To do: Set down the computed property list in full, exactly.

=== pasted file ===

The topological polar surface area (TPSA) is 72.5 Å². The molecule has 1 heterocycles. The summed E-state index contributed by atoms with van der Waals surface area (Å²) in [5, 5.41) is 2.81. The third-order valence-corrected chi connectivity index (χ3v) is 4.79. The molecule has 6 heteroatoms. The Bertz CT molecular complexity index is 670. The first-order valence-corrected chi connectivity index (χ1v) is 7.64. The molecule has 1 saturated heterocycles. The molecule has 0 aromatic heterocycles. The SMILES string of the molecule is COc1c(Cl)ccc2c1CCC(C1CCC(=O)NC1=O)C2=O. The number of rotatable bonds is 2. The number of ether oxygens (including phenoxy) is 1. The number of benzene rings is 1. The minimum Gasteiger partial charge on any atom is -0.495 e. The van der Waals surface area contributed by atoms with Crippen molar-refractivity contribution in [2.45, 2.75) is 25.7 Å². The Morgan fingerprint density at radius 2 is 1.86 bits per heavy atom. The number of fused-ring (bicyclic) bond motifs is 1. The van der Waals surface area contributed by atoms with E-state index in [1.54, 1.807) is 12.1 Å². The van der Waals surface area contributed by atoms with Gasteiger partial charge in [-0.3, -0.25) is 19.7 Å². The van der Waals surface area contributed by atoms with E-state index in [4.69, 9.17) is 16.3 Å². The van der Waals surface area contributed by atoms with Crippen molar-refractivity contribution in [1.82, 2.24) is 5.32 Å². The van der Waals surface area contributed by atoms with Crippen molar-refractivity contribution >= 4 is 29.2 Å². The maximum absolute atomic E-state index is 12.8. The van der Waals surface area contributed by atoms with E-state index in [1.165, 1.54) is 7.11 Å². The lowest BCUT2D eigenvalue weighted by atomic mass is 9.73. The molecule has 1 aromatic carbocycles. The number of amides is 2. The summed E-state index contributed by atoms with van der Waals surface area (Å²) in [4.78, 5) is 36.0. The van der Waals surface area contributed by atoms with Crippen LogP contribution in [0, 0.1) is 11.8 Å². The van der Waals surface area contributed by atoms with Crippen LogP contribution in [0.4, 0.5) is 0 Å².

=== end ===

The topological polar surface area (TPSA) is 72.5 Å². The molecule has 1 heterocycles. The summed E-state index contributed by atoms with van der Waals surface area (Å²) in [5, 5.41) is 2.81. The third-order valence-corrected chi connectivity index (χ3v) is 4.79. The molecule has 6 heteroatoms. The Bertz CT molecular complexity index is 670. The first-order valence-corrected chi connectivity index (χ1v) is 7.64. The molecule has 1 saturated heterocycles. The molecule has 0 aromatic heterocycles. The SMILES string of the molecule is COc1c(Cl)ccc2c1CCC(C1CCC(=O)NC1=O)C2=O. The number of rotatable bonds is 2. The number of ether oxygens (including phenoxy) is 1. The number of benzene rings is 1. The minimum Gasteiger partial charge on any atom is -0.495 e. The van der Waals surface area contributed by atoms with Crippen molar-refractivity contribution in [2.45, 2.75) is 25.7 Å². The Morgan fingerprint density at radius 2 is 1.86 bits per heavy atom. The number of fused-ring (bicyclic) bond motifs is 1. The van der Waals surface area contributed by atoms with E-state index in [1.54, 1.807) is 12.1 Å². The van der Waals surface area contributed by atoms with Gasteiger partial charge in [-0.3, -0.25) is 19.7 Å². The van der Waals surface area contributed by atoms with E-state index in [4.69, 9.17) is 16.3 Å². The van der Waals surface area contributed by atoms with Crippen molar-refractivity contribution in [1.82, 2.24) is 5.32 Å². The van der Waals surface area contributed by atoms with Crippen molar-refractivity contribution >= 4 is 29.2 Å². The maximum absolute atomic E-state index is 12.8. The van der Waals surface area contributed by atoms with E-state index in [1.165, 1.54) is 7.11 Å². The lowest BCUT2D eigenvalue weighted by atomic mass is 9.73. The molecule has 1 aromatic carbocycles. The number of amides is 2. The summed E-state index contributed by atoms with van der Waals surface area (Å²) in [4.78, 5) is 36.0. The van der Waals surface area contributed by atoms with Crippen LogP contribution in [0, 0.1) is 11.8 Å². The van der Waals surface area contributed by atoms with Crippen LogP contribution in [0.4, 0.5) is 0 Å².